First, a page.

Audie Award, Audiobook of the Year, 2016. Rachel takes the same commuter train every morning. Every day she rattles down the track, flashes past a stretch of cozy suburban homes, and stops at the signal that allows her to daily watch the same couple breakfasting on their deck. She’s even started to feel like she knows them. "Jess and Jason," she calls them. Their life—as she sees it—is perfect. Not unlike the life she recently lost. And then she sees something shocking. It’s only a minute until the train moves on, but it’s enough. Now everything’s changed. Unable to keep it to herself, Rachel offers what she knows to the police, and becomes inextricably entwined in what happens next, as well as in the lives of everyone involved. Has she done more harm than good? Compulsively readable, The Girl on the Train is an emotionally immersive, Hitchcockian thriller and an electrifying debut.
Narration was fantastic - I thought each developed their character with aplomb. I was riveted the entire time I turned it on...prayed for traffic jams on the way to work so I could get another ten minutes in. Highly recommended, especially if you're into psychological thrillers.
Guided by a Kazakh aphorism - "To understand the wolf, you must put the skin of a wolf on and look through its eyes" - adventurer Tim Cope undertook a journey not successfully completed since the days of Genghis Khan: He traveled by horseback across the entire length of the Eurasian steppe, from the ancient capital of Mongolia to the Danube River in Hungary.
Would you be willing to try another one of Philip Rose’s performances?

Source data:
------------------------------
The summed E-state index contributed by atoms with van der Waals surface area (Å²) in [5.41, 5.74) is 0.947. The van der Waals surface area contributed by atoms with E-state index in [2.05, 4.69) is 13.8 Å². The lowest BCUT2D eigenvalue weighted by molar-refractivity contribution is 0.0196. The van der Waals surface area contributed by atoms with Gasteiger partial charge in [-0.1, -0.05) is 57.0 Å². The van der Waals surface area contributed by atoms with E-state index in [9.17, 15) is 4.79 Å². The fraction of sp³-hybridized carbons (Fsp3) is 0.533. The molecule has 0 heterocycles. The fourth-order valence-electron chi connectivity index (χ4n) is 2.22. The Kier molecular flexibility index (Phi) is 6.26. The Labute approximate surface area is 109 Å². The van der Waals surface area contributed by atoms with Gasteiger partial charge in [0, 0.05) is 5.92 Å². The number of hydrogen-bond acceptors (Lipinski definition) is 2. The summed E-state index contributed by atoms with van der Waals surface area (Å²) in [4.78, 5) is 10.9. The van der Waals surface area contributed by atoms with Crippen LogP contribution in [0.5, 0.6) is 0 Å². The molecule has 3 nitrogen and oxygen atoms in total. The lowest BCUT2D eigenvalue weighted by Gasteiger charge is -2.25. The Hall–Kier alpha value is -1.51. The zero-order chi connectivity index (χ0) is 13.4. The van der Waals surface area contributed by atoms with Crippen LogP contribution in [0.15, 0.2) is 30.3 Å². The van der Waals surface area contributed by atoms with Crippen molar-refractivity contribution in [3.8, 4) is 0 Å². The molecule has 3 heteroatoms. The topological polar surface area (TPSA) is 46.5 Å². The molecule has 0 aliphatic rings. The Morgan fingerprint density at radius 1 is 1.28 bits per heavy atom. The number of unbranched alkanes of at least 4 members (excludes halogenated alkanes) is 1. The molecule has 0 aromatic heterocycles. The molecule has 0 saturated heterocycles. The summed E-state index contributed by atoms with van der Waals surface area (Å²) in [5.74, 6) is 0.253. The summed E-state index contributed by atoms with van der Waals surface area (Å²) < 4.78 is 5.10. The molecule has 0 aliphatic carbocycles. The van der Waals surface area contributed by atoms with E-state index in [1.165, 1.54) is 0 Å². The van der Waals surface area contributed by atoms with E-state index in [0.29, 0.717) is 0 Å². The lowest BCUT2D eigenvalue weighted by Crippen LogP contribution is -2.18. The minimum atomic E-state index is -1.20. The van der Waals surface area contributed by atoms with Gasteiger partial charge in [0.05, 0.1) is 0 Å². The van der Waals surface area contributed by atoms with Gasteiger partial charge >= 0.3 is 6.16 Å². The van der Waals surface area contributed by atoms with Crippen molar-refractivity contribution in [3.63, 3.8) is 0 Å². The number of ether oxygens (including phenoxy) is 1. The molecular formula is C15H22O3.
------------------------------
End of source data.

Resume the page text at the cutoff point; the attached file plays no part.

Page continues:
No. I thought his voice was extremely irritating - monotonous and annoying.
Any additional comments?
I think Tim wrote about an incredible adventure, a little self-indulgent in my opinion and the history lessons were a bit tiresome but overall I enjoyed his recount. As a fellow Aussie, I'm surprised he allowed someone so inappropriate to narrate it for him.
I'll be sure not to make the same mistake again as I couldn't believe what a difference it made to the overall enjoyment of the book.
Awarded the Nobel Peace Prize and the Congressional Gold Medal, Holocaust survivor Elie Wiesel offers an unforgettable account of Hitler's horrific reign of terror in Night. This definitive edition features a new translation from the original French by Wiesel's wife and frequent translator, Marion Wiesel.
I just couldn't stop listening to this incredible story....I found it was a memoir that was sensitively written and will no doubt be painful for many to listen to. Beautifully narrated by Guidall, it's a compulsory read so we may never forget the atrocities that occurred to so many.
David Sheff's story is a first: a teenager's addiction from the parent's point of view, a real-time chronicle of the shocking descent into substance abuse and the gradual emergence into hope.
Before meth, Sheff's son, Nic, was a varsity athlete, honor student, and award-winning journalist. After meth, he was a trembling wraith who stole money from his eight-year-old brother and lived on the streets. With haunting candor, Sheff traces the first warning signs, the attempts at rehabilitation, and, at last, the way past addiction. He shows us that, whatever an addict's fate, the rest of the family must care for one another, too, lest they become addicted to addiction.
Sheff recounts in amazing detail, the horror he and his family continue to endure through his son's ongoing meth addiction.I found myself leaving earlier in the morning to catch the traffic jam, just so I could listen for longer.
As a professional of the medical world, I found his research and explanations excellent and pharmacologically accurate (as you'd expect of a journalist).
I loved this book, although I understand the agony and hopelessness Sheff expresses at times may be overwhelming to some - this really is the world that meth creates. Sheff does make some significant realisations on his journey which would assist anyone who also has a loved one with methamphetamine addiction.
I look forward to now reading/listening to Nick's account although I am terrified that by doing so I may be feeding the very habit he's trying to quit.
13 of 13 people found this review helpful